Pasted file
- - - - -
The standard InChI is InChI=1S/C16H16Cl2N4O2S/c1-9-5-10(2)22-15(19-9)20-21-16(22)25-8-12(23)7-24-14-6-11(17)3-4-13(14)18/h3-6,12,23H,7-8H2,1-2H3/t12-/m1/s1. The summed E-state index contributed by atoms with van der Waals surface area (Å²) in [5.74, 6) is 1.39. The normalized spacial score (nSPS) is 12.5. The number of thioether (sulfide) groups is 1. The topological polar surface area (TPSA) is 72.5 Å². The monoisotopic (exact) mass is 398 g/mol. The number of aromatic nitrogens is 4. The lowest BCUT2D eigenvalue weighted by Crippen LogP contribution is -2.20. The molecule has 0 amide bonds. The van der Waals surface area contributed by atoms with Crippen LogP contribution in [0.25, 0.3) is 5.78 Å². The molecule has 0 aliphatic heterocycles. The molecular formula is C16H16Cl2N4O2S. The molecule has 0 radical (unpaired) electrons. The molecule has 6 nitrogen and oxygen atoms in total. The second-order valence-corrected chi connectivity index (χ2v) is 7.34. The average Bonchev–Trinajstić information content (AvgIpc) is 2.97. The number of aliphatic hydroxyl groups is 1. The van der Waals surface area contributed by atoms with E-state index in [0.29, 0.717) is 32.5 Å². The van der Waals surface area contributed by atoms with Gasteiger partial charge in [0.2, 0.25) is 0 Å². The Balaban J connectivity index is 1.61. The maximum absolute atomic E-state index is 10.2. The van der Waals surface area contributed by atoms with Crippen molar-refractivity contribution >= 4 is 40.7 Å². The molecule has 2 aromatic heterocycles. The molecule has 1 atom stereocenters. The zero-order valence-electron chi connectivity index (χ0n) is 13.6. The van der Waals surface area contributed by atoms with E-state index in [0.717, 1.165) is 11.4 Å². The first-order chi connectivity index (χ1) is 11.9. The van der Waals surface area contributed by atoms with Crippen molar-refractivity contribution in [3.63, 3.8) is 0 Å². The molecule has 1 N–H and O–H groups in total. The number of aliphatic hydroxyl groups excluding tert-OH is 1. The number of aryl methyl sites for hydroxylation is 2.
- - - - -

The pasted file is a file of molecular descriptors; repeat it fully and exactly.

The standard InChI is InChI=1S/C16H16Cl2N4O2S/c1-9-5-10(2)22-15(19-9)20-21-16(22)25-8-12(23)7-24-14-6-11(17)3-4-13(14)18/h3-6,12,23H,7-8H2,1-2H3/t12-/m1/s1. The summed E-state index contributed by atoms with van der Waals surface area (Å²) in [5.74, 6) is 1.39. The normalized spacial score (nSPS) is 12.5. The number of thioether (sulfide) groups is 1. The topological polar surface area (TPSA) is 72.5 Å². The monoisotopic (exact) mass is 398 g/mol. The number of aromatic nitrogens is 4. The lowest BCUT2D eigenvalue weighted by Crippen LogP contribution is -2.20. The molecule has 0 amide bonds. The van der Waals surface area contributed by atoms with Crippen LogP contribution in [0.25, 0.3) is 5.78 Å². The molecule has 0 aliphatic heterocycles. The molecular formula is C16H16Cl2N4O2S. The molecule has 0 radical (unpaired) electrons. The molecule has 6 nitrogen and oxygen atoms in total. The second-order valence-corrected chi connectivity index (χ2v) is 7.34. The average Bonchev–Trinajstić information content (AvgIpc) is 2.97. The number of aliphatic hydroxyl groups is 1. The van der Waals surface area contributed by atoms with E-state index in [0.29, 0.717) is 32.5 Å². The van der Waals surface area contributed by atoms with Gasteiger partial charge in [0.2, 0.25) is 0 Å². The Balaban J connectivity index is 1.61. The maximum absolute atomic E-state index is 10.2. The van der Waals surface area contributed by atoms with Crippen molar-refractivity contribution >= 4 is 40.7 Å². The molecule has 2 aromatic heterocycles. The molecule has 1 atom stereocenters. The zero-order valence-electron chi connectivity index (χ0n) is 13.6. The van der Waals surface area contributed by atoms with E-state index in [0.717, 1.165) is 11.4 Å². The first-order chi connectivity index (χ1) is 11.9. The van der Waals surface area contributed by atoms with Crippen molar-refractivity contribution in [3.63, 3.8) is 0 Å². The molecule has 1 N–H and O–H groups in total. The number of aliphatic hydroxyl groups excluding tert-OH is 1. The number of aryl methyl sites for hydroxylation is 2.